On August 7, 2013, a Maryland medical malpractice jury in a very conservative jurisdiction returned a $958,000 verdict in favor of the family of a woman who was given palliative care in a hospital instead of continuing medical treatment for her severe leg ulcers. The 62-year-old woman died a few days after she was allegedly given excessive amounts of morphine, oxycodone, and other narcotics at which time the hospital staff was providing only palliative care to the woman.
The woman was admitted to the hospital on February 12, 2010 for treatment of her bilateral leg ulcers. On February 17, 2010, she had extensive debridement of her ulcers that extended down to the bone. On February 22, 2010, she had further surgery to perform a diverting colostomy. Four days later, the woman’s family was advised that her prognosis was bleak and it was suggested that the family consider palliative care. The family responded that they “had to think about it, talk about it” before they would make their decision.
Despite the family not having given clear consent for palliative care, which was allegedly required under the standard of care, the very next day the hospital administered the excessive narcotics while also withholding antibiotics from the woman’s treatment. As a result, the woman went into a coma and died on March 1, 2010.
After seven days of trial and four and a half hours of jury deliberations, the Maryland medical malpractice jury awarded $50,000 in noneconomic damages to the woman’s estate for her wrongful death, $8,238.05 in economic damages to the woman’s estate, and $300,000 each to the woman’s surviving husband and two adult children. The defendant hospital has indicated its intent to file an appeal.
Source (The Daily Record, August 13, 2013): Gargiulo, et al v. Upper Chesapeake Health Center, Circuit Court for Harford County, Case No. 12-C-12-001372.
What Is Palliative Care?
According to the World Health Organization (“WHO”), palliative care improves the quality of life of patients and their families facing life-threatening illness through the prevention and relief of suffering by means of early identification, assessment, and treatment of pain and other problems, physical, psychosocial, and spiritual. Palliative care provides relief from pain and other distressing symptoms; affirms life and regards dying as a normal process; intends neither to hasten nor postpone death; integrates the psychological and spiritual aspects of patient care; offers a support system to help patients live as actively as possible until death; offers a support system to help the family cope during the patient’s illness and in their own bereavement; uses a team approach to address the needs of patients and their families, including bereavement counseling, if indicated; enhances quality of life and may also positively influence the course of illness; and, is applicable early in the course of illness, in conjunction with other therapies that are intended to prolong life, such as chemotherapy or radiation therapy, and includes those investigations needed to better understand and manage distressing clinical complications.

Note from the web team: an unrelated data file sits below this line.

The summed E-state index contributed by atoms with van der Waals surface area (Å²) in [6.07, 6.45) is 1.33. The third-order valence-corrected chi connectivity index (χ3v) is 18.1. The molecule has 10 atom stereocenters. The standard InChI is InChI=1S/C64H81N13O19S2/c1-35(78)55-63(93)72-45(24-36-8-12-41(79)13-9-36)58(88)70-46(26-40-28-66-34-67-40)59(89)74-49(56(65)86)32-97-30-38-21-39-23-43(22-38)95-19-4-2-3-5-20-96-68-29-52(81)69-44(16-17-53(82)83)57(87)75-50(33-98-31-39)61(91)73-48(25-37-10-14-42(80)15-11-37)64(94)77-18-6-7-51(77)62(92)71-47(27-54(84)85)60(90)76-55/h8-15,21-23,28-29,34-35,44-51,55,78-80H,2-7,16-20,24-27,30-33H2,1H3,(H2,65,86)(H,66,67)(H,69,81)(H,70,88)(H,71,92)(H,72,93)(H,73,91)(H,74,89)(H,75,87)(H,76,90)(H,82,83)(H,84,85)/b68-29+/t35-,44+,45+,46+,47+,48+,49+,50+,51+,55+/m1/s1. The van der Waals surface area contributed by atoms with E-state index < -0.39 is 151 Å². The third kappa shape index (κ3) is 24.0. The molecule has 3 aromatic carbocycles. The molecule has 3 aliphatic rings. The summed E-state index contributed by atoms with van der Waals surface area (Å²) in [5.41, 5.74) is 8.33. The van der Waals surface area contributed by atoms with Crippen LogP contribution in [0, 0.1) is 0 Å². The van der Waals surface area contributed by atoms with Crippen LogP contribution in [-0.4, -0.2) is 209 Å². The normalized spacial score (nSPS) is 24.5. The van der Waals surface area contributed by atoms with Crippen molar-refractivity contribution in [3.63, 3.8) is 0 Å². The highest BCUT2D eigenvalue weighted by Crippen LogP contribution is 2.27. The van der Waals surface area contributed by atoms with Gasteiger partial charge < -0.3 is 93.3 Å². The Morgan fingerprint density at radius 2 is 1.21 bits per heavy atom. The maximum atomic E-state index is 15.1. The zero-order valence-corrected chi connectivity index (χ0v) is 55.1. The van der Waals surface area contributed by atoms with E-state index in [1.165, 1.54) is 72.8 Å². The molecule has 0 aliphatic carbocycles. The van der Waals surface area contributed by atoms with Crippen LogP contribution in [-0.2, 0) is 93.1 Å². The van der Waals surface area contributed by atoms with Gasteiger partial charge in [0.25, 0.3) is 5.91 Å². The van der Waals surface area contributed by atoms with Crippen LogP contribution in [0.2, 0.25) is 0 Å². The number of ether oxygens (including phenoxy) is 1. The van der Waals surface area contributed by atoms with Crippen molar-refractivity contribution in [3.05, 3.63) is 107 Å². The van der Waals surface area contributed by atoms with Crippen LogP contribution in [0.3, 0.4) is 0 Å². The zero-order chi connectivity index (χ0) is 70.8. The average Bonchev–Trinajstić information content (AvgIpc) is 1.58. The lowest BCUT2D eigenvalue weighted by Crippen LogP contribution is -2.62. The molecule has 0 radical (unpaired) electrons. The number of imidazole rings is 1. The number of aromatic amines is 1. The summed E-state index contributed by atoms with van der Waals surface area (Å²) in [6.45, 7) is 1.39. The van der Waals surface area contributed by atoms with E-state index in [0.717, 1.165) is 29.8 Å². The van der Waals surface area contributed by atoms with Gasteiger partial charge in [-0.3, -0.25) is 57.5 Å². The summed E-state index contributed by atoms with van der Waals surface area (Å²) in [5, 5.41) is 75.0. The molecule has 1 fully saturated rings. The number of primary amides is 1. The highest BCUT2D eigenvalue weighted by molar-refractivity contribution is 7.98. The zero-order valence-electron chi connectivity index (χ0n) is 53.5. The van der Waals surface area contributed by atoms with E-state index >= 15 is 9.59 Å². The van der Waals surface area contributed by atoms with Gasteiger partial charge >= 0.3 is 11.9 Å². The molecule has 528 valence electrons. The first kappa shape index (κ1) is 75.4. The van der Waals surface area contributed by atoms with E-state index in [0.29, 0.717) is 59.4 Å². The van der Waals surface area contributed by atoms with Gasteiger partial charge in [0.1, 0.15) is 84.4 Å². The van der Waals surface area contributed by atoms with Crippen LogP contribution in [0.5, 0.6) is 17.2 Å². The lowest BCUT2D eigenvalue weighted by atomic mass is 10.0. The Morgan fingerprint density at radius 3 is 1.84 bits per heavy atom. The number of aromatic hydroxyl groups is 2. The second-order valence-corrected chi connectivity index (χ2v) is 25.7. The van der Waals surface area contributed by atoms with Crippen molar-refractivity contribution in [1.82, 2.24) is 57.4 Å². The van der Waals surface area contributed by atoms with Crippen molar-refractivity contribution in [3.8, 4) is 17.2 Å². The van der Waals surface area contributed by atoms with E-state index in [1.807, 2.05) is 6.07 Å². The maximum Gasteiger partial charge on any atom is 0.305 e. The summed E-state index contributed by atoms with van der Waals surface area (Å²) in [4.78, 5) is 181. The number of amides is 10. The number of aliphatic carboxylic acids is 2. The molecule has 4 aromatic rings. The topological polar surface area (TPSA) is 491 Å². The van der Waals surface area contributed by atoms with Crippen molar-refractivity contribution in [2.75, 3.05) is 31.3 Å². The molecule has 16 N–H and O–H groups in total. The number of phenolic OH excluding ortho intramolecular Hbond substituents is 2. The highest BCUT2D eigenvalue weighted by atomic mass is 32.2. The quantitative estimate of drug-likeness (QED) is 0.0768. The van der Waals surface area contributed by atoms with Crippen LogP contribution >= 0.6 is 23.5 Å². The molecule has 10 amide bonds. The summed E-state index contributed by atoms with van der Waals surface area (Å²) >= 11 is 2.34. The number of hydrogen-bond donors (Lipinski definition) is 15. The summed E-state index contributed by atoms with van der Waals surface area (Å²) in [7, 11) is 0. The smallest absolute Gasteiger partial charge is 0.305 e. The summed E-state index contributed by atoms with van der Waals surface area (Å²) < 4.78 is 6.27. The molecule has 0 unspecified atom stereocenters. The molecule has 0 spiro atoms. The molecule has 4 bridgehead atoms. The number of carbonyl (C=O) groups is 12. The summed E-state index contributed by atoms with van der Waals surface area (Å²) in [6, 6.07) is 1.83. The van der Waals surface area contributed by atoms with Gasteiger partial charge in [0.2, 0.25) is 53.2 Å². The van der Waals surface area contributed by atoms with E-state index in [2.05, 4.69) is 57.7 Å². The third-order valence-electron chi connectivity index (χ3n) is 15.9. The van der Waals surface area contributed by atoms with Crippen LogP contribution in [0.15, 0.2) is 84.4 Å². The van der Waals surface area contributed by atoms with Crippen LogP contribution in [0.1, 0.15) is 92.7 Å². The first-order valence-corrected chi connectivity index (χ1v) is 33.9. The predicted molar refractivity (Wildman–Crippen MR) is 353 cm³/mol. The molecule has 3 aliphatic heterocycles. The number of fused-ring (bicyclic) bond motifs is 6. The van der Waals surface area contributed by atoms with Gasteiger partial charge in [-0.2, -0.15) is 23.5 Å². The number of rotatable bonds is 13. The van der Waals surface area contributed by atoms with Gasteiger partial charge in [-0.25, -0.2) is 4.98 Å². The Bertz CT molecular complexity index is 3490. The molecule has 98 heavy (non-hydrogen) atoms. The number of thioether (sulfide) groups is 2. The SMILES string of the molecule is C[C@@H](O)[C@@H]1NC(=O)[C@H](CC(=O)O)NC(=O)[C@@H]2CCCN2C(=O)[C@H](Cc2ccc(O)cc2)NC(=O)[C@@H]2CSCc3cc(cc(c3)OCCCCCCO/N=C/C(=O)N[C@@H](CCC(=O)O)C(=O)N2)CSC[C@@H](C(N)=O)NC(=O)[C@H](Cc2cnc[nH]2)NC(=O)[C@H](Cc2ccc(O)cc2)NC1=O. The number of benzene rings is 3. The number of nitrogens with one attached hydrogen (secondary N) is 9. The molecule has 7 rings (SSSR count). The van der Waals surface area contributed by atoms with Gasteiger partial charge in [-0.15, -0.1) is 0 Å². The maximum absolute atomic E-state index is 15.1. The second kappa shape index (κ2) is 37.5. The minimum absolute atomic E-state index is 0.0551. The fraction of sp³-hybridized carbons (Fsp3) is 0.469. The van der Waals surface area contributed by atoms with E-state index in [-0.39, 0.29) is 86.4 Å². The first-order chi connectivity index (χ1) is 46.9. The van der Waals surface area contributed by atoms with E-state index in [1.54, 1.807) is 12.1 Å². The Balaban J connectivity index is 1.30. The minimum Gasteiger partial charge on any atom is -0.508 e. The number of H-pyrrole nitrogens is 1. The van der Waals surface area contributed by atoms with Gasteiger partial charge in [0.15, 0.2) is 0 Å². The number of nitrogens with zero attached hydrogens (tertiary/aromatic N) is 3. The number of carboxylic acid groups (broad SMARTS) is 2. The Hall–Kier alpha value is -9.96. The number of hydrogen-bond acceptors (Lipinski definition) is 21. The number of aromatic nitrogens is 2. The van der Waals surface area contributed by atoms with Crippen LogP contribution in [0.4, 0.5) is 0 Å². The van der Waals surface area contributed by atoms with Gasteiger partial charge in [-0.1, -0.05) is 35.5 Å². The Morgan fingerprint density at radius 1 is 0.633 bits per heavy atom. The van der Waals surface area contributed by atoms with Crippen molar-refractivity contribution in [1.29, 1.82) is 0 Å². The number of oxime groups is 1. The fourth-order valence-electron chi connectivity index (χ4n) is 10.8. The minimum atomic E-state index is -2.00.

If you or a loved one suffered serious harms as a result of possible medical malpractice in Maryland or in another U.S. state, you should promptly seek the legal advice of a Maryland medical malpractice attorney (or a medical malpractice attorney in your state) who may investigate the cause(s) of the harms you suffered and represent you in a malpractice case, if appropriate.
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